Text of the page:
COVID-19: One Year Later
One year after the COVID-19 pandemic hit Ohio, we’re looking back on the ways it has changed the state.
TOLEDO, Ohio (WTVG) - On March 11, 2020, COVID-19 was officially declared a pandemic by the World Health Organization. Earlier that week, Gov. Mike DeWine declared a state of emergency in the state of Ohio, providing his office and the Ohio Department of Health the leeway to make some tough -- and sometimes unpopular -- decisions down the line.
The state of emergency was not his first action regarding the pandemic, however. Earlier in March, the governor had surprised many when he ordered the cancelation of The Arnold Fitness Expo, an annual gathering in Columbus which also serves as the largest multi-sport event in the world.
But The Arnold was just the first wave of what would become massive pandemic-related closures and restrictions in the coming weeks, none of which were limited to Ohio, and all of which would have lasting effects on communities and individuals. What was originally billed as an extended Spring Break for Ohio schools eventually became months of remote learning that resulted in issues surrounding childcare and concerns over whether students were being left behind state and federal learning standards.
After the state of emergency came closures at restaurants, limiting them to take-out and delivery services only, eventually expanded to allow outdoor dining. That was followed by closures in service industries like hair and nail salons, spa services, and tattoo shops, cutting off income streams for countless contract and self-employed workers. Unemployment claims in the state skyrocketed, leading to long wait times to process those claims as state agencies worked to ensure that anyone facing unemployment due to pandemic cuts would have access to those much-needed services.
Elective surgeries were canceled at Ohio hospitals early on as the state raced to shore up its supply of all-important Personal Protective Equipment for frontline healthcare workers. An Ohio company, Battelle, stepped in with a cutting-edge project that would allow them to sterilize masks for hospitals in the state, as well as provide devices to some of the hardest-hit states in the country, like New York and Washington.
On March 23, Gov. DeWine and then-Health Director Amy Acton issued a full Stay at Home order for the state of Ohio. All but essential businesses and services were closed and many Ohioans got used to a work-from-home lifestyle. Others saw long hours in less-than-ideal conditions as they worked to stock shelves at grocery stores and kept the lines of production up and running for essential cleaning products, PPE, and even toilet paper.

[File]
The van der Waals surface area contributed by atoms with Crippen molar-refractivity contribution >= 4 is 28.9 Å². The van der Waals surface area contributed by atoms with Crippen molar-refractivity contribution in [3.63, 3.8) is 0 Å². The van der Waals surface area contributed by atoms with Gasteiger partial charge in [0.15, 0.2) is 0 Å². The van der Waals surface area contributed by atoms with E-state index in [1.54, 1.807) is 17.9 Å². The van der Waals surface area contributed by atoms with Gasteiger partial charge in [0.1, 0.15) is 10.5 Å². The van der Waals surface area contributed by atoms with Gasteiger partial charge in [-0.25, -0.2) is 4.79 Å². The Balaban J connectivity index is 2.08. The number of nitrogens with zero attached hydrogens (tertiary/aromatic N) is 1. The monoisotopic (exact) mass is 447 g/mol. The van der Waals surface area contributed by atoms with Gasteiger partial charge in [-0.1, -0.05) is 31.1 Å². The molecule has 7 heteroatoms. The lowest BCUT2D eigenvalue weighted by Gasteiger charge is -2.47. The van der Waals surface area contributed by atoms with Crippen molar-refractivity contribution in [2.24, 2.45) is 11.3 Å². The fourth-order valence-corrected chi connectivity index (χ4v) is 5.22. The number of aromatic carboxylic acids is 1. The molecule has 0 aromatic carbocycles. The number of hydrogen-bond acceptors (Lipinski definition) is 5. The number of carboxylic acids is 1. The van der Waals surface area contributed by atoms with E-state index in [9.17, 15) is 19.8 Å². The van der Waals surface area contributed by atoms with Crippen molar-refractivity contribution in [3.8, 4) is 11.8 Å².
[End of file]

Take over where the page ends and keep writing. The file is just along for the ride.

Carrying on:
Here in Northwest Ohio, the first case of COVID-19 appeared in Lucas County on March 14, just before many of these closures would be put into place. The first cases in Wood and Hancock Counties would come the following week. The death of Mark Wagoner, Sr. on March 19 would become the first death due to the virus both locally and statewide, but it would not be the last. In the year that followed, nearly 1 million people would contract the virus in the state and nearly 18,000 Ohio residents would die as a result. More than 36,000 cases have been confirmed in Lucas County alone, along with nearly 800 deaths locally. Smaller, more rural counties would face their own challenges as cases skyrocketed during the height of the pandemic.
Now a year on, recovery has been slow and will likely continue well past the end of all mandates and closures. Sports are set to return this spring, even at limited capacity, and restaurants have been granted the ability to open up their dining rooms with masks and distancing in place. Cleaning supplies and toilet paper are back on store shelves and concerns over stockpiling seem to have dwindled in the intervening months.
Meanwhile, as three different COVID-19 vaccines make their way into the arms of Ohioans statewide, the governor has announced criteria for fully re-opening the state. Those criteria -- 50 cases per 100,000 residents -- will not be easy to meet and will require Ohio to reach the lowest number of cases in the state since June of 2020, but it does represent a goal and a light at the end of the tunnel.
Regardless of how quickly Ohio is able to administer those vaccines, and how fast it is able to hit those benchmarks, the state will likely continue to experience the pains of more than a year of pandemic restrictions. Businesses have closed throughout the state, students have spent more than a year out of school, and families face a sometimes tremendous financial burden. As we look back on COVID-19 one year later, we also look to the one ahead and as we have learned, a lot can happen in a year.
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